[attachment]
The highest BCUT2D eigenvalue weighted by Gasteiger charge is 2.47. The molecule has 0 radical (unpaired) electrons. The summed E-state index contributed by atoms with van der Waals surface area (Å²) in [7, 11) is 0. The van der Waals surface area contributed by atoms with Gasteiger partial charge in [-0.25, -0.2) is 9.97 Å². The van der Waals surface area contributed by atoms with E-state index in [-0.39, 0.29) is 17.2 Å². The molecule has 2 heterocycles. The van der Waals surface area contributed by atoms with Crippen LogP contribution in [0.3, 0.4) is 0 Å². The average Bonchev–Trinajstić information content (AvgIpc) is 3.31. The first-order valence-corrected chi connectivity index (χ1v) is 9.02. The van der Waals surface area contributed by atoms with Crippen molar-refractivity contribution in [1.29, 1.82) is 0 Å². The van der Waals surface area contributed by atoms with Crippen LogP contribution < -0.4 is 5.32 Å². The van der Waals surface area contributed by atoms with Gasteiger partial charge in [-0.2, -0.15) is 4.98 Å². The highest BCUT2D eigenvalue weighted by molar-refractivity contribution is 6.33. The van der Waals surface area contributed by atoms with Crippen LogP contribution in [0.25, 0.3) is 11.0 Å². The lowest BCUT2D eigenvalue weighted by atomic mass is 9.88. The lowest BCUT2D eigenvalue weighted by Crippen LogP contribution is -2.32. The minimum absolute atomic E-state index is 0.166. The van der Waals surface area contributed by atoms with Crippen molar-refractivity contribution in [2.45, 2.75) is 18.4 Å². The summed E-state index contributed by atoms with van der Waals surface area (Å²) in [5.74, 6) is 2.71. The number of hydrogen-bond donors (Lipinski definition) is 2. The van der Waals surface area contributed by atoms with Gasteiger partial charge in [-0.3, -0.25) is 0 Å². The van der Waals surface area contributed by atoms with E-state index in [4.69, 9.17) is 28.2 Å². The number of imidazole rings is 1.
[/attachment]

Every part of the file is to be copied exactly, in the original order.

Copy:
The highest BCUT2D eigenvalue weighted by Gasteiger charge is 2.47. The molecule has 0 radical (unpaired) electrons. The summed E-state index contributed by atoms with van der Waals surface area (Å²) in [7, 11) is 0. The van der Waals surface area contributed by atoms with Gasteiger partial charge in [-0.25, -0.2) is 9.97 Å². The van der Waals surface area contributed by atoms with E-state index in [-0.39, 0.29) is 17.2 Å². The molecule has 2 heterocycles. The van der Waals surface area contributed by atoms with Crippen LogP contribution in [0.3, 0.4) is 0 Å². The average Bonchev–Trinajstić information content (AvgIpc) is 3.31. The first-order valence-corrected chi connectivity index (χ1v) is 9.02. The van der Waals surface area contributed by atoms with Crippen molar-refractivity contribution in [1.29, 1.82) is 0 Å². The van der Waals surface area contributed by atoms with Crippen LogP contribution < -0.4 is 5.32 Å². The van der Waals surface area contributed by atoms with Gasteiger partial charge in [-0.2, -0.15) is 4.98 Å². The highest BCUT2D eigenvalue weighted by molar-refractivity contribution is 6.33. The van der Waals surface area contributed by atoms with Crippen LogP contribution in [0.25, 0.3) is 11.0 Å². The lowest BCUT2D eigenvalue weighted by atomic mass is 9.88. The lowest BCUT2D eigenvalue weighted by Crippen LogP contribution is -2.32. The minimum absolute atomic E-state index is 0.166. The van der Waals surface area contributed by atoms with Crippen molar-refractivity contribution in [2.45, 2.75) is 18.4 Å². The summed E-state index contributed by atoms with van der Waals surface area (Å²) in [5.74, 6) is 2.71. The number of hydrogen-bond donors (Lipinski definition) is 2. The van der Waals surface area contributed by atoms with Gasteiger partial charge in [-0.3, -0.25) is 0 Å². The van der Waals surface area contributed by atoms with E-state index in [4.69, 9.17) is 28.2 Å². The number of imidazole rings is 1.